CL:     Do you feel that there's a space now for that kind of work within, let's say, “entry level” industry or do you feel that the whole scope for that kind of level of support has totally disappeared? 



MC:    I'm really not sure. I tend to doubt that the kinds of processes that were being used back then, and that was really in the nineties, as probably at the tail end of these sorts of experimental processes being possible with funded films. I have a sense that it's really become more strict and regimented as the world has become more strict and regimented.


          But I'm only saying that really from my sense of things. I'm so out of contact with the actual film industry in the way that I work that I couldn't tell you how it would be to try and do something like that these days. 





CL:     It seems to be like a common sense that I have from talking to people, particularly those who were active through the '80s and '90s, that it may not have felt like a golden age at the time, and probably in many response respects wasn't, but nevertheless there was a scope or a little corner or a little patch of turf with which to operate in that doesn't exist in the same way now. It feels much more like multi-form now, where in order to do this kind of work, you’re kind of having to patch together resources, collaborators, materials from all over the place. Is that sort of partly the reason you've moved into the field that in now [ed. poetry videos]?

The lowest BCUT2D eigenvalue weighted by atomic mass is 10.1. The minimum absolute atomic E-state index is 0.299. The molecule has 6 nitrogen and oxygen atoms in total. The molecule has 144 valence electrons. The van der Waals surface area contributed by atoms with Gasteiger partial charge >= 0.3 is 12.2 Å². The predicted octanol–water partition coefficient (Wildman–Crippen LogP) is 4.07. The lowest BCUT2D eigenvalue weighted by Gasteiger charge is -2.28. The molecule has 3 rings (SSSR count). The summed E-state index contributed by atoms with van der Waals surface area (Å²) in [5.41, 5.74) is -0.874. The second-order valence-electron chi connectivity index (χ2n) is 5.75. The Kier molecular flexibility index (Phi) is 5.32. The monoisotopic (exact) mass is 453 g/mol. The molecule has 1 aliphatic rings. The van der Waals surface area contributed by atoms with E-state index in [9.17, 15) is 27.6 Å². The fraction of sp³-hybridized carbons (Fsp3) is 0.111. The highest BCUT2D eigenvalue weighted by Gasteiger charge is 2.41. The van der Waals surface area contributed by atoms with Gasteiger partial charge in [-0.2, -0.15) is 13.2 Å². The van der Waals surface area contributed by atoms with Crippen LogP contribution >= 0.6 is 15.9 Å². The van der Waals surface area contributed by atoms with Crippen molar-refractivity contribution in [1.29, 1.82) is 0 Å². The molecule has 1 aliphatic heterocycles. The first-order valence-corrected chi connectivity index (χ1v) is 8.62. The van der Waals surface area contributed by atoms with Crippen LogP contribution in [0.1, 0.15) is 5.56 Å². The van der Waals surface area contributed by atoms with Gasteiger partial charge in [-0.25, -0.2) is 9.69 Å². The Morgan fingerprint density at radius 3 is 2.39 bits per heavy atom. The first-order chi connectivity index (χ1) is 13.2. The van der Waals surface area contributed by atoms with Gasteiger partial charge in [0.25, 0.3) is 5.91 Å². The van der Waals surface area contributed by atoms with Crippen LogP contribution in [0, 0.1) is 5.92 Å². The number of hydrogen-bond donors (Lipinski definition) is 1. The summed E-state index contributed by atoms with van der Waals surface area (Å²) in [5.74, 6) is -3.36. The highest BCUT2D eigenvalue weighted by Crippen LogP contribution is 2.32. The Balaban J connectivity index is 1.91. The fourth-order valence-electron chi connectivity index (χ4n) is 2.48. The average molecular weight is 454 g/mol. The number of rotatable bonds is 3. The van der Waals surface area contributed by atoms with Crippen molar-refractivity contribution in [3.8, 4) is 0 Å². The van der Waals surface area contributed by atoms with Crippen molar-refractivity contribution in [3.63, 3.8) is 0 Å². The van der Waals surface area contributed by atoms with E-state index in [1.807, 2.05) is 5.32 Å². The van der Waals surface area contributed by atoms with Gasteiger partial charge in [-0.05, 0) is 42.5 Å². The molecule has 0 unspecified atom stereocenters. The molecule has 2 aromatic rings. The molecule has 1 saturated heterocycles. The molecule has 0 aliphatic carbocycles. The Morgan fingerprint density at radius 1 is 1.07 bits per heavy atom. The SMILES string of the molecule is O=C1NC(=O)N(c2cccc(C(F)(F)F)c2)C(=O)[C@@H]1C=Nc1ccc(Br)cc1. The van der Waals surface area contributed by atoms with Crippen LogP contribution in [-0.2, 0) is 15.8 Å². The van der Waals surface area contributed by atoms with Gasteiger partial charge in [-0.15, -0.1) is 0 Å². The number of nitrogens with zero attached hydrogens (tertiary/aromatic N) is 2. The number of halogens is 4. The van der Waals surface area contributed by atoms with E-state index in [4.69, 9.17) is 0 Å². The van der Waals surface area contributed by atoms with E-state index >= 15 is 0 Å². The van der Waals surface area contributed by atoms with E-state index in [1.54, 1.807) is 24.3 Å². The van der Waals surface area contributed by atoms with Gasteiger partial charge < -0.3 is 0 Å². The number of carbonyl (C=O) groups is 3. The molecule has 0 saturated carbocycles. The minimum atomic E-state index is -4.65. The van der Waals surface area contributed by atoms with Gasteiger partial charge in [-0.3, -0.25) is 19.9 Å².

MC:    I feel that I've come full circle, and that I'm working again domestically, which gives me a great deal more creative freedom, vast amount more creative freedom. A much happier creative experience and longevity also as a filmmaker, which is not something that everybody gets really.


          I highly value that and I'd like to keep making videos or films, whatever really comes my way, whatever the technology transforms into. I’d like to continue doing that, because I’m 55 now and it's been something that I've been with since I was in my early twenties. 



CL:     Yeah. I guess that leads to another question in terms of the scope for retrospective evaluation or the putting of this work into a kind of broader context. Partly what's attracted me to putting on this program is to really try and understand where your work is situated in terms of not only filmmaking but, broadly speaking now, digital media and new media art and things like that. Is that something that you’ve been conscious of across your career [ed. the curation or evaluation of the body of work], or something that you've wanted to do or tried to do?



MC:    No, I’ve been a bit like Don Quixote chasing after my own windmills really! I have been, right from the start, highly personally motivated in my relation to cinema, but nonetheless really have valued the cultural background that I had. The contacts that I had with other Super 8 filmmakers.


          The Super 8 Film Group, just as a tangent, was a very diverse group of filmmakers. Some were making straight narrative films. Some were making personal narratives. Others were making purely abstract films. It was just a really interesting group of misfits, in Melbourne particularly. In Sydney, it seemed a little bit more cohesive, the cultural agenda of the Sydney Super 8 filmmakers. But in Melbourne it was really a bunch of misfits who had the opportunity to come together and create something unusual.